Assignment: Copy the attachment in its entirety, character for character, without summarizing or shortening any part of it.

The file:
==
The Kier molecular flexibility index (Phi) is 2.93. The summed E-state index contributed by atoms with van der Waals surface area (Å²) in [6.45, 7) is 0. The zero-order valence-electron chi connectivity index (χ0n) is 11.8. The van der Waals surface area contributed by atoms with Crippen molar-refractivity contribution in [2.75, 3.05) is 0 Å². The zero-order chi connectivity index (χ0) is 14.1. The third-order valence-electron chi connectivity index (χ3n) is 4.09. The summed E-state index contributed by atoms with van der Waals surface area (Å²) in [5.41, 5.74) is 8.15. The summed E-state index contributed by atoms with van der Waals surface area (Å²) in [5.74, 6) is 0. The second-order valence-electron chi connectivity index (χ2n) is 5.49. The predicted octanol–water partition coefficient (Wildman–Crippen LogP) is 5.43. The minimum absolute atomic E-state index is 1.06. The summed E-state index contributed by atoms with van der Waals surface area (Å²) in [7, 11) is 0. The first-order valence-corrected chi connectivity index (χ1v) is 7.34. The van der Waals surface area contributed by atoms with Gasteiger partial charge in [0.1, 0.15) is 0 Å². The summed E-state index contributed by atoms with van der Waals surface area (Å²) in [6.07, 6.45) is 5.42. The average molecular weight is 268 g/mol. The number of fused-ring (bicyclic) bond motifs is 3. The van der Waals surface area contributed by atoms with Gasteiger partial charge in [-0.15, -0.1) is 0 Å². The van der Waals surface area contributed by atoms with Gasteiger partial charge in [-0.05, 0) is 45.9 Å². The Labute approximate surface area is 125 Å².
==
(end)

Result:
The Kier molecular flexibility index (Phi) is 2.93. The summed E-state index contributed by atoms with van der Waals surface area (Å²) in [6.45, 7) is 0. The zero-order valence-electron chi connectivity index (χ0n) is 11.8. The van der Waals surface area contributed by atoms with Crippen molar-refractivity contribution in [2.75, 3.05) is 0 Å². The zero-order chi connectivity index (χ0) is 14.1. The third-order valence-electron chi connectivity index (χ3n) is 4.09. The summed E-state index contributed by atoms with van der Waals surface area (Å²) in [5.41, 5.74) is 8.15. The summed E-state index contributed by atoms with van der Waals surface area (Å²) in [5.74, 6) is 0. The second-order valence-electron chi connectivity index (χ2n) is 5.49. The predicted octanol–water partition coefficient (Wildman–Crippen LogP) is 5.43. The minimum absolute atomic E-state index is 1.06. The summed E-state index contributed by atoms with van der Waals surface area (Å²) in [7, 11) is 0. The first-order valence-corrected chi connectivity index (χ1v) is 7.34. The van der Waals surface area contributed by atoms with Gasteiger partial charge in [0.1, 0.15) is 0 Å². The summed E-state index contributed by atoms with van der Waals surface area (Å²) in [6.07, 6.45) is 5.42. The average molecular weight is 268 g/mol. The number of fused-ring (bicyclic) bond motifs is 3. The van der Waals surface area contributed by atoms with Gasteiger partial charge in [-0.15, -0.1) is 0 Å². The van der Waals surface area contributed by atoms with Gasteiger partial charge in [-0.05, 0) is 45.9 Å². The Labute approximate surface area is 125 Å².